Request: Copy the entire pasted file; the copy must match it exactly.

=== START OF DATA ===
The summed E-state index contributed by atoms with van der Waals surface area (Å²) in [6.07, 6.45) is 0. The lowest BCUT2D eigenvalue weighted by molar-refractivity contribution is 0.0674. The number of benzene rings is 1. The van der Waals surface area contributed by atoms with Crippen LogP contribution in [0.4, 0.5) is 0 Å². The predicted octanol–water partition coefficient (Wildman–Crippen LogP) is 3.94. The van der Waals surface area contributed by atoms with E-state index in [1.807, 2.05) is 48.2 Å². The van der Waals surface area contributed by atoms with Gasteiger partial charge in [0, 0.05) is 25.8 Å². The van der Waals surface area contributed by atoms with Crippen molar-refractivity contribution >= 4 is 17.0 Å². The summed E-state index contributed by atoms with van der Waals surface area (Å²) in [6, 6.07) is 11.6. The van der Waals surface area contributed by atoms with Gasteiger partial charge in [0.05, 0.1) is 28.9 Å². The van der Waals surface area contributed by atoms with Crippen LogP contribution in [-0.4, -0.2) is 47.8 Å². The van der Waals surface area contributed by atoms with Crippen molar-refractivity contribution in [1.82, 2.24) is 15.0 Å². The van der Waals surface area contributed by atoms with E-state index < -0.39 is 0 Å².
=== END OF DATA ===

The summed E-state index contributed by atoms with van der Waals surface area (Å²) in [6.07, 6.45) is 0. The lowest BCUT2D eigenvalue weighted by molar-refractivity contribution is 0.0674. The number of benzene rings is 1. The van der Waals surface area contributed by atoms with Crippen LogP contribution in [0.4, 0.5) is 0 Å². The predicted octanol–water partition coefficient (Wildman–Crippen LogP) is 3.94. The van der Waals surface area contributed by atoms with E-state index in [1.807, 2.05) is 48.2 Å². The van der Waals surface area contributed by atoms with Gasteiger partial charge in [0, 0.05) is 25.8 Å². The van der Waals surface area contributed by atoms with Crippen molar-refractivity contribution >= 4 is 17.0 Å². The summed E-state index contributed by atoms with van der Waals surface area (Å²) in [6, 6.07) is 11.6. The van der Waals surface area contributed by atoms with Gasteiger partial charge in [0.05, 0.1) is 28.9 Å². The van der Waals surface area contributed by atoms with Crippen LogP contribution in [-0.4, -0.2) is 47.8 Å². The van der Waals surface area contributed by atoms with Crippen molar-refractivity contribution in [1.82, 2.24) is 15.0 Å². The van der Waals surface area contributed by atoms with E-state index < -0.39 is 0 Å².